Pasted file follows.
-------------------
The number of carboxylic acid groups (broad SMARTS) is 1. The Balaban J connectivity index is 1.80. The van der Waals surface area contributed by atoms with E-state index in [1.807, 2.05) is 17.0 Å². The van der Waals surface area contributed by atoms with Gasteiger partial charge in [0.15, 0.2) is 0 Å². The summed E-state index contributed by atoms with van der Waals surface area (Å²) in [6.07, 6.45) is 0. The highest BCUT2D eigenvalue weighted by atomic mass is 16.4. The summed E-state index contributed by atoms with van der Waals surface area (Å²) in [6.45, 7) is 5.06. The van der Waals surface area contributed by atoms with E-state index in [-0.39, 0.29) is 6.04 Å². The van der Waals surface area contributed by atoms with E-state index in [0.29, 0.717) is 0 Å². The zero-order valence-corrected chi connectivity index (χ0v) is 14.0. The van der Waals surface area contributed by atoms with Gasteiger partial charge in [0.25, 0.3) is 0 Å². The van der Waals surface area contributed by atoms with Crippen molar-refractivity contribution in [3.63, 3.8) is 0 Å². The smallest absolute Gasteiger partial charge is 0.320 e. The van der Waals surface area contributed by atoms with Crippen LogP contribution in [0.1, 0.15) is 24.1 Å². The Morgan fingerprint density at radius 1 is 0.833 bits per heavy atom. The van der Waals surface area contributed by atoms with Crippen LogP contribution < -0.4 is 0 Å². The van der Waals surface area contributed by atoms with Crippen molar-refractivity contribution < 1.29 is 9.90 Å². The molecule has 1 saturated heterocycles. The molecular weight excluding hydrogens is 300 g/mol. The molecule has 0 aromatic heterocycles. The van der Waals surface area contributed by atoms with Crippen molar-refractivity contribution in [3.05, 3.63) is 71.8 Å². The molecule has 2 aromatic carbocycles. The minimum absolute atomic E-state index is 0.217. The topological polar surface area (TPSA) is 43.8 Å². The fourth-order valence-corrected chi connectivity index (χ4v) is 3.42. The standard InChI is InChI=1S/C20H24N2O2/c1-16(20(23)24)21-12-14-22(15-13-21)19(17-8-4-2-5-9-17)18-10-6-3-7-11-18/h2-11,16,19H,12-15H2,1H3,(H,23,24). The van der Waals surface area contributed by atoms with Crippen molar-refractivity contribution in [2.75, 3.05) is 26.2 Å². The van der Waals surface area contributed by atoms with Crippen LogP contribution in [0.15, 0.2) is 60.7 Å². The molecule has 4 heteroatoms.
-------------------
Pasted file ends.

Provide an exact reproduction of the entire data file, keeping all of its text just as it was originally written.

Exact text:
The number of carboxylic acid groups (broad SMARTS) is 1. The Balaban J connectivity index is 1.80. The van der Waals surface area contributed by atoms with E-state index in [1.807, 2.05) is 17.0 Å². The van der Waals surface area contributed by atoms with Gasteiger partial charge in [0.15, 0.2) is 0 Å². The summed E-state index contributed by atoms with van der Waals surface area (Å²) in [6.07, 6.45) is 0. The highest BCUT2D eigenvalue weighted by atomic mass is 16.4. The summed E-state index contributed by atoms with van der Waals surface area (Å²) in [6.45, 7) is 5.06. The van der Waals surface area contributed by atoms with E-state index in [-0.39, 0.29) is 6.04 Å². The van der Waals surface area contributed by atoms with E-state index in [0.29, 0.717) is 0 Å². The zero-order valence-corrected chi connectivity index (χ0v) is 14.0. The van der Waals surface area contributed by atoms with Gasteiger partial charge in [0.25, 0.3) is 0 Å². The van der Waals surface area contributed by atoms with Crippen molar-refractivity contribution in [3.63, 3.8) is 0 Å². The smallest absolute Gasteiger partial charge is 0.320 e. The van der Waals surface area contributed by atoms with Crippen LogP contribution in [0.1, 0.15) is 24.1 Å². The Morgan fingerprint density at radius 1 is 0.833 bits per heavy atom. The van der Waals surface area contributed by atoms with Crippen LogP contribution < -0.4 is 0 Å². The van der Waals surface area contributed by atoms with Crippen molar-refractivity contribution < 1.29 is 9.90 Å². The molecule has 1 saturated heterocycles. The molecular weight excluding hydrogens is 300 g/mol. The molecule has 0 aromatic heterocycles. The van der Waals surface area contributed by atoms with Crippen molar-refractivity contribution in [3.05, 3.63) is 71.8 Å². The molecule has 2 aromatic carbocycles. The minimum absolute atomic E-state index is 0.217. The topological polar surface area (TPSA) is 43.8 Å². The fourth-order valence-corrected chi connectivity index (χ4v) is 3.42. The standard InChI is InChI=1S/C20H24N2O2/c1-16(20(23)24)21-12-14-22(15-13-21)19(17-8-4-2-5-9-17)18-10-6-3-7-11-18/h2-11,16,19H,12-15H2,1H3,(H,23,24). The van der Waals surface area contributed by atoms with Crippen molar-refractivity contribution in [2.75, 3.05) is 26.2 Å². The van der Waals surface area contributed by atoms with Crippen LogP contribution in [0.15, 0.2) is 60.7 Å². The molecule has 4 heteroatoms.